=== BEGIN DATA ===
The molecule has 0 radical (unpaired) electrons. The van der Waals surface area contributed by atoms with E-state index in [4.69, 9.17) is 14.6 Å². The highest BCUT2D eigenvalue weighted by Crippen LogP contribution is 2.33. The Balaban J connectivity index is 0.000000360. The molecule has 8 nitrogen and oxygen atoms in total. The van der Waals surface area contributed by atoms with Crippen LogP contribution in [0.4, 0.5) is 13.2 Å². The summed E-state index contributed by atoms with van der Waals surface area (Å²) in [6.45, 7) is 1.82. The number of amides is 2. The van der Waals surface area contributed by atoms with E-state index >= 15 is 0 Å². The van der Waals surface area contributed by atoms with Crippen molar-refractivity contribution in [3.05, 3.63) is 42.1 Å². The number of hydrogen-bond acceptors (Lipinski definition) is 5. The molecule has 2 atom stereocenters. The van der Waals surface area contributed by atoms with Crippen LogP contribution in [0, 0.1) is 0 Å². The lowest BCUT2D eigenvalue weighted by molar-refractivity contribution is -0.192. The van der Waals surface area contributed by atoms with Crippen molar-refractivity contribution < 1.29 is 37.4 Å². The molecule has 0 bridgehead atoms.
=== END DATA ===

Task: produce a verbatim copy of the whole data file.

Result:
The molecule has 0 radical (unpaired) electrons. The van der Waals surface area contributed by atoms with E-state index in [4.69, 9.17) is 14.6 Å². The highest BCUT2D eigenvalue weighted by Crippen LogP contribution is 2.33. The Balaban J connectivity index is 0.000000360. The molecule has 8 nitrogen and oxygen atoms in total. The van der Waals surface area contributed by atoms with Crippen LogP contribution in [0.4, 0.5) is 13.2 Å². The summed E-state index contributed by atoms with van der Waals surface area (Å²) in [6.45, 7) is 1.82. The number of amides is 2. The van der Waals surface area contributed by atoms with E-state index >= 15 is 0 Å². The van der Waals surface area contributed by atoms with Crippen molar-refractivity contribution in [3.05, 3.63) is 42.1 Å². The number of hydrogen-bond acceptors (Lipinski definition) is 5. The molecule has 2 atom stereocenters. The van der Waals surface area contributed by atoms with Crippen LogP contribution in [0, 0.1) is 0 Å². The lowest BCUT2D eigenvalue weighted by molar-refractivity contribution is -0.192. The van der Waals surface area contributed by atoms with Crippen molar-refractivity contribution < 1.29 is 37.4 Å². The molecule has 0 bridgehead atoms.